Belgrade City Center

A night in Belgrade

Bombed headquarters of the Yugoslav Army, and noisy clubs with the latest dance hits right next to it. The bold modernity and silent, but eloquent past. It’s Belgrade, the capital city of Serbia and one of the popular destinations for lovers of loud parties.

For some people staying in Belgrade is only a stop on the way to south, for example, to Greece. For others it’s a loud place, very lively and swinging like Berlin or London. It’s enough to spend here one day to find out that the capital of Serbia is a large and modern city.

Silent traces of the past

Belgrade surprises, especially in the center. Despite the turbulent history, this city is full of the gleaming glass buildings and rich historical monuments, such as the church of St. Mark and the building of National Museum. Beautifully illuminated at night, they delight with boldness and sizes of ornaments. And a few steps further, the palette of emotions that arouse in tourists is enriched with sadness. Ruined buildings stand in silence, with bomb holes and protruding elements of construction. This is an evidence and a silent reproach of the tragic events that took place in the late twentieth century.

There’re more buildings that weren’t restored after bombings, but those in the center make the biggest impression on visitors. They form a painful contrast between the youth, which can be seen on the streets, and the past, which is remembered by many. At night, in the midst of lights and neon signs, quiet buildings with jagged façade look particularly sad. When passing by, you subconsciously lower your voice, trivial conversations end, while gaze wanders to the ground, as if in shame.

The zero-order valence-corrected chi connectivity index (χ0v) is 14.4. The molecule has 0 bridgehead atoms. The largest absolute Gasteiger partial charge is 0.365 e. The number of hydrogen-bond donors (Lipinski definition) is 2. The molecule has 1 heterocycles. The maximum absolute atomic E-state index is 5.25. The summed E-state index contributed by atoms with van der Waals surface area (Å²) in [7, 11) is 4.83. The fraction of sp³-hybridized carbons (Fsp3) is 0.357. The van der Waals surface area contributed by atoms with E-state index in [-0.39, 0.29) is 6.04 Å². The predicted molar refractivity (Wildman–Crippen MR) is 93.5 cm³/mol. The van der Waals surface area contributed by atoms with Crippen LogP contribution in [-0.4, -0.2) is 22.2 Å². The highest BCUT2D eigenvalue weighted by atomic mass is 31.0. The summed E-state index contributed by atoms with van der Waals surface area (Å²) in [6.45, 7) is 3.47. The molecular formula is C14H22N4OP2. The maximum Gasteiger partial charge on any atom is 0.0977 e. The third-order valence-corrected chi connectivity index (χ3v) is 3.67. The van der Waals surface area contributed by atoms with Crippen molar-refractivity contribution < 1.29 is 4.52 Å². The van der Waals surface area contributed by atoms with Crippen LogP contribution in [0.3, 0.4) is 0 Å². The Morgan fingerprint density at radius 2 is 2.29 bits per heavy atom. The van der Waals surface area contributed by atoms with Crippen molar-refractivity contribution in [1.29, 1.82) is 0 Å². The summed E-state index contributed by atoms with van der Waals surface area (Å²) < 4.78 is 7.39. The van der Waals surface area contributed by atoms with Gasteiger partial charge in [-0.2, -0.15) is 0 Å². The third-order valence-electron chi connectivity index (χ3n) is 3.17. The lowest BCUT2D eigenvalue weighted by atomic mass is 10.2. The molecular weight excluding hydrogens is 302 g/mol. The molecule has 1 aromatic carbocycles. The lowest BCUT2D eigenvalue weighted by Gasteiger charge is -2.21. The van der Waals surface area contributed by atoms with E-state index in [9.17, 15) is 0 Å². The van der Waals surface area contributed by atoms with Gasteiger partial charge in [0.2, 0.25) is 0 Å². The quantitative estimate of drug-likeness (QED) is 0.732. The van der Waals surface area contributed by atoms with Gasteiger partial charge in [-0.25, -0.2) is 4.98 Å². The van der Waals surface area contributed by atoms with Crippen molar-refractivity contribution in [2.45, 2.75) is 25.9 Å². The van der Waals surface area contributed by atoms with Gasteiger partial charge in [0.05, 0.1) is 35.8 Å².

Serbian Tower of Babel

Despite the gloomy past, the city is trying to move on. Main streets smell with coffee, expensive perfume and food from fast food points. While walking down Knez Mihailova alley, or Terazije Street, you can hear different languages just like in the tower of Babel. Apart from English there’s also German, Italian, not to mention the Romanian or Russian. Tourists, who are just getting started their adventure with Belgrade, may be a bit surprised with the streets filled with multicultural crowd, but soon they’ll realize that they’re staying in really large, rapidly expanding city. According to various sources, the capital of Serbia is inhabited by 1.5 to 2.5 million people.

If someone came here to dance, doesn’t need to hurry because the biggest discotheques fill up after midnight. Partying capital of the Balkans wakes up late - and quickly. Just about fifteen minutes earlier, the club could be almost empty, but after a while the dance floor is flooded with the crowd. In the local clubs you can meet absolutely everyone. And everyone, regardless of the age, skin color or sexual orientation has a great fun. However it may sound, the range of possibilities isn’t limited only to the hetero and homo variants.

Partying capital of the Balkans

Belgrade clubs provide all kinds of music, with particular emphasis on house – it can be heard in the majority of clubs. The most popular spots are located in the center and around: The Tube, KC Grad, Peron Club and Plastic. New clubs emerge constantly, like Terassa or Drugstore. One thing is certain - the night in Belgrade is far too short to get to know them all.

In the summer you can party till down in the so-called splavovi, the floating clubs. Tourists can enjoy, among others, Club Ninety Four or Lasta, moored at the bridge (Stari Savski Most). You cannot miss the iconic sites like 20/44, Sound and Povetarac. Some barges are open all year round.

If someone treats the stay in Belgrade as a stop during the way on holidays, won’t be relaxed relax and won’t get enough sleep. There’re so many clubs, cafes, so many places to have fun, that it's hard to resist the temptation to get a little crazy and hit the city in the evening.

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